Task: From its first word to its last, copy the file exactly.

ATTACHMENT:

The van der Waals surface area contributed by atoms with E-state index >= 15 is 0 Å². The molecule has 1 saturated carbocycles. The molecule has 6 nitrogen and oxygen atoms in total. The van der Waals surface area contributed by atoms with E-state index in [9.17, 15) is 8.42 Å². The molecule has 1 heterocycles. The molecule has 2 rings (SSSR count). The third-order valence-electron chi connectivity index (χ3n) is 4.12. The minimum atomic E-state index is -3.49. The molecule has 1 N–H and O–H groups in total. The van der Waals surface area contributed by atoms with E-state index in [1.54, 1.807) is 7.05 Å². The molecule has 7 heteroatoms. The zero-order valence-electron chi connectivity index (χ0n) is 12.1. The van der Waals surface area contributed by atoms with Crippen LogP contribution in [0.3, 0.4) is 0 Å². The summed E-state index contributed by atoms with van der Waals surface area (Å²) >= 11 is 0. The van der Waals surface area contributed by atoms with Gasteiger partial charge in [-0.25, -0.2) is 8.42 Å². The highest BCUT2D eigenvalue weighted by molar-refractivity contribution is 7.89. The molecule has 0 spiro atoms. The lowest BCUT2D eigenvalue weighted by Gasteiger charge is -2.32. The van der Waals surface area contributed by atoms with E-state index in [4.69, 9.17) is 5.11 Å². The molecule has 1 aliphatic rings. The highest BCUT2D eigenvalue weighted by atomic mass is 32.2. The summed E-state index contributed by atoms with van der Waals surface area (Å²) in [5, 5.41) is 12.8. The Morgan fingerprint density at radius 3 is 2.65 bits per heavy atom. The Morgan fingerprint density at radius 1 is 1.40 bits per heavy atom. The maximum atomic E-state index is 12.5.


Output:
The van der Waals surface area contributed by atoms with E-state index >= 15 is 0 Å². The molecule has 1 saturated carbocycles. The molecule has 6 nitrogen and oxygen atoms in total. The van der Waals surface area contributed by atoms with E-state index in [9.17, 15) is 8.42 Å². The molecule has 1 heterocycles. The molecule has 2 rings (SSSR count). The third-order valence-electron chi connectivity index (χ3n) is 4.12. The minimum atomic E-state index is -3.49. The molecule has 1 N–H and O–H groups in total. The van der Waals surface area contributed by atoms with E-state index in [1.54, 1.807) is 7.05 Å². The molecule has 7 heteroatoms. The zero-order valence-electron chi connectivity index (χ0n) is 12.1. The van der Waals surface area contributed by atoms with Crippen LogP contribution in [0.3, 0.4) is 0 Å². The summed E-state index contributed by atoms with van der Waals surface area (Å²) >= 11 is 0. The van der Waals surface area contributed by atoms with Gasteiger partial charge in [-0.25, -0.2) is 8.42 Å². The highest BCUT2D eigenvalue weighted by molar-refractivity contribution is 7.89. The molecule has 0 spiro atoms. The lowest BCUT2D eigenvalue weighted by Gasteiger charge is -2.32. The van der Waals surface area contributed by atoms with E-state index in [4.69, 9.17) is 5.11 Å². The molecule has 1 aliphatic rings. The highest BCUT2D eigenvalue weighted by atomic mass is 32.2. The summed E-state index contributed by atoms with van der Waals surface area (Å²) in [5, 5.41) is 12.8. The Morgan fingerprint density at radius 3 is 2.65 bits per heavy atom. The Morgan fingerprint density at radius 1 is 1.40 bits per heavy atom. The maximum atomic E-state index is 12.5.